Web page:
These potatoes are called Bodega Reds. From the 1800’s through the middle of the 1970’s, they were a major potato variety grown on the north coast, mostly around Bodega Bay. Due to blight that killed off the variety, they fell off the radar and no one saw any for decades, until about 7 years ago, when one turned up. It was genetically tested and found to be this type. After a successful seed generation program at the USDA in Washington State, this variety is back in action! We were very lucky to have found some seed commercially this year and it performed outstandingly in the field. Come get some and taste the past!
Finally was able to pick up our wool last week, which was processed and spun at Yolo Wool Mill near Davis. It has now been made into beautiful bulky weight yarn and we have 10 pounds of it from our 7 Jacobs variety sheep. We have about 30 skeins of bulky weight yarn (shown here on the left) available for sale. Please contact Arron at firstname.lastname@example.org. Thanks!
Look for them at the farm stands. Right now, we are harvesting Seascape and Albion variety strawberries. The Seascape are super-sweet and grow up on the plot on the hill above town (atop Toby Lane…) and the Albion variety berries are less sweet but have a more complex flavor and are grown on Cypress. The zucchini (the striped variety is called “safari”) are grown at the MacDonald property and the Cypress plot.
In hopes that the weather forecast might be rainy, Eric Oldmixon hooked up the water tank to the rain gutter on the neighboring Emporium building’s roof, thinking maybe we could collect some rainwater for the Brickmaiden garden. Unfortunately, the rain storm went right around us, but we’re prepared for the next one. Hope its a gully washer!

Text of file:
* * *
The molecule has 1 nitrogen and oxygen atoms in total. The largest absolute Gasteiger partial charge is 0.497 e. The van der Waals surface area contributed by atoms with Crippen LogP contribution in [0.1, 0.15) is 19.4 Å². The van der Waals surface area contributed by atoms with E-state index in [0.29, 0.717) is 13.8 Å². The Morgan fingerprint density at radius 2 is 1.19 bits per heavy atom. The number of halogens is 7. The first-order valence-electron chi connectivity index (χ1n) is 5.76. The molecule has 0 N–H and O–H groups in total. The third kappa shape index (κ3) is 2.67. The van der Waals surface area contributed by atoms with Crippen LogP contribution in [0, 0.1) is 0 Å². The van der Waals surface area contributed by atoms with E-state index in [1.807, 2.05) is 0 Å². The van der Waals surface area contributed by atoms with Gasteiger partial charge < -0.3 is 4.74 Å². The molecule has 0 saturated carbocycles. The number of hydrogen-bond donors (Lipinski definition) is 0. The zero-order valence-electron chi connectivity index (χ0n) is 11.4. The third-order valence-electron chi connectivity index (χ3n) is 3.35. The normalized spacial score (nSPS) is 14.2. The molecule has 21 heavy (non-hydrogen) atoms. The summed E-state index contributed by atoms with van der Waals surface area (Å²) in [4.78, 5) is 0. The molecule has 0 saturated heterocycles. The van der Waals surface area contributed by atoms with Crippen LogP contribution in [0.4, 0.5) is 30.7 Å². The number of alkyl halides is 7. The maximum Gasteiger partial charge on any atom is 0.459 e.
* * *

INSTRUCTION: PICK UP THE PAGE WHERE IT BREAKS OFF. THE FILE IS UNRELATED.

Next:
We are adding CSA members right now. Every week, you’ll get a lovely box of the freshest vegetables. You’ll make wonderful meals that are full of taste and nutrition. And you’ll be supporting your neighborhood farm and participating in the local food system, which has many benefits in the community and in the environment. Its a win-win-win-win-win! We are able to add about 10 new shares over the next month. Let us know if you are interested! Thanks!
Thanks Robert Steinberg for the nice photo of the Cypress Farm Stand!
Potato planting time is here! Last week, Ben, Falipa and I planted about a 1/2 acre of Yukon Gold and Bodega Red (a rare potato variety from Bodega Bay that almost went EXTINCT! – to read more, go here: https://www.slowfoodusa.org/ark-item/bodega-red-potato) up at the plot on the hill above town (Scott’s plot). Just after we planted, it rained all night long. What luck! We are planting the rest of the potatoes to harvest as “new” potatoes up at Macdonald Lane plot (Tony’s land). After we were done planting, we went and ate french fries, in hopes of a bountiful crop.